Microsoft Conspiracy Theories

Fake News written by James Baughn on Wednesday, May 26, 1999

from the to-be-featured-on-a-future-x-files-episode dept.

Recently Humorix reported on the Microsoft Conspiracy Theory contest sponsored by Linux Fortnight News. During the past two weeks the Humorix staff has composed several conspiracy theories that we will submit to the contest. We found that it's much easier to write Microsoft conspiracy theories than it is to write ordinary fake news.

SETI@home: Searching for Intelligent Life in Windows

It seems suspicious that the source code to the SETI@home client is closed. The stated purpose of the SETI@home Project is to utilize distributed computing to search for alien signals. That is what They want you to believe. The client may spit out messages about "Fourier transforms" and "signals from the Arecibo Observatory", but that's all a cover to trick the unsuspecting public.

In reality, the CPU cycles burned running SETI@home are actually compiling portions of the Windows 2000 source code. Sections of the Windows Y2K source code are distributed (in encrypted form) as "work units" to SETI@home clients. The client program compiles that section of code and returns the work unit to the SETI website, which is actually a front for tide7.microsoft.com.

Such a distributed computing system is necessary to fully compile the Windows 2000 source code in a reasonable amount of time. Using only internal Microsoft hardware, it would take 23 days to make one WinY2K build. With SETI@home (or should we say, MS@home), it only takes 2.3 days.

WinBoxes: The Latest Volley In The War Against Linux

Nicholas Petreley wrote an April Fool's article about "Winboards", cheap Windows-only motherboards that function like WinModems. While most of Petreley's readers laughed at the absurd concept and moved on, an engineer from Microsoft's R&D labs didn't. Microsoft will embrace and extend this concept to create entire Windows-only computers called "WinBoxes". What started out as an innocent April Fool's gag has turned into Microsoft's latest anti-Linux conspiracy.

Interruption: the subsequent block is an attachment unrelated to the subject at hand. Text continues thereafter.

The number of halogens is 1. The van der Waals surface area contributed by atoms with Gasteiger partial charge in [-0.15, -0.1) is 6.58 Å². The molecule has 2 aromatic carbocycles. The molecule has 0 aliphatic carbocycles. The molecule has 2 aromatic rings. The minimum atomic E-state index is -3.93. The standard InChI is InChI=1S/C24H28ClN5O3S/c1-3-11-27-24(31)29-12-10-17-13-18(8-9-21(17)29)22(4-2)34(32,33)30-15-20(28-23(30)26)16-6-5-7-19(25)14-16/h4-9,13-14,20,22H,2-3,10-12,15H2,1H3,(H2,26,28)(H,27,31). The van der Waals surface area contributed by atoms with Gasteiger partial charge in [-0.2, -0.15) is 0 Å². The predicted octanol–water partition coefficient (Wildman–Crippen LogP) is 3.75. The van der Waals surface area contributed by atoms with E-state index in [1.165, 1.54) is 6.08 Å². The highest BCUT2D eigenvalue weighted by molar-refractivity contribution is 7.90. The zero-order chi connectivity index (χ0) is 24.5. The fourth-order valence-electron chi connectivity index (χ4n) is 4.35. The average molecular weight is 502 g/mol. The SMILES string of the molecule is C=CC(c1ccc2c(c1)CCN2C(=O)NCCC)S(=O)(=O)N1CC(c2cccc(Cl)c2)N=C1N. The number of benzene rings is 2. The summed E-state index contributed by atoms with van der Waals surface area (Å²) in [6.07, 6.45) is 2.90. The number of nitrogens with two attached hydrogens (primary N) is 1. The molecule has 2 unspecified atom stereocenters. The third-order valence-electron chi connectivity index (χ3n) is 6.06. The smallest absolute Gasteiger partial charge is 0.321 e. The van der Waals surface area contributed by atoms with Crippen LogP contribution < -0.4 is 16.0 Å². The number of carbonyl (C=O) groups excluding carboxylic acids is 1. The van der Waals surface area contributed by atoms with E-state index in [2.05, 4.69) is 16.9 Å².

Microsoft has inked a secret deal with Compaq to produce a line of WinBoxes. These computers will consist exclusively of specially designed Windows-only "hardware" built into the motherboard. The CPU will handle all of the processing that is usually reserved for external devices in real computers. The motherboard will contain a built-in WinSoundCard(tm), WinHardDriveController(tm), WinEthernetCard(tm), WinVideoCard(tm), and, of course, a WinModem(tm). (These boxes will not support traditional floppy drives, but they will support proprietary MSFloppies(tm) capable of holding 10MB apiece).

During the next few months Compaq will begin to mass-produce WinBoxes. These machines will NOT be advertised as Windows-only brain-dead boxes, instead they will be marketed as inexpensive entry-level machines for unsuspecting novice computer users. Such users probably don't realize that Windows alternatives exist, and even if they knew about alternatives, they would be content to use Windows. Indeed, these users will never have the opportunity to realize that the "Windows-enhanced" logo etched into the case is really a "Windows-only" warning label.

Within a few years, these WinBoxes could quietly spread through the low-end desktop market and, ultimately, go mainstream. Your average computer user won't care that his el cheapo US$199 computer can only run the latest version of Windows Two-Thousand-And-Whatever. Your average Linux hacker will care, but alas, he'll be stuck using an ancient AMD K7 system.

The BASIC Conspiracy

Back in the Dark Ages of MS-DOS, most x86 computers came with a BASIC interpreter. While these early interpreters were terrible (BASIC originally stood for BASIC Allows SpaghettI Code, after all), MS-DOS 5.0 introduced QBASIC, an interpreter that made it possible to write non-trivial BASIC programs without using any GOTOs at all.

Many preteen nerds and geeks learned how to program using QBASIC. Many of these geeks are now writing Open Source software. Ironically, it is a Microsoft program that inspired many Linux hackers.

Not anymore, though. QBASIC and it's older brother, QuickBASIC, are now obsolete, relegated to some obscure directory (if you're lucky) on the Windows or TechNet CD-ROM. Microsoft's current incarnation of BASIC, Visual Basic, costs hundreds of dollars. Microsoft doesn't bundle a stripped down version of VB with Windows like it did QBASIC with DOS (although just about everything else is bundled in Windows, except maybe a kitchen sink (slated for release with Windows 2002)).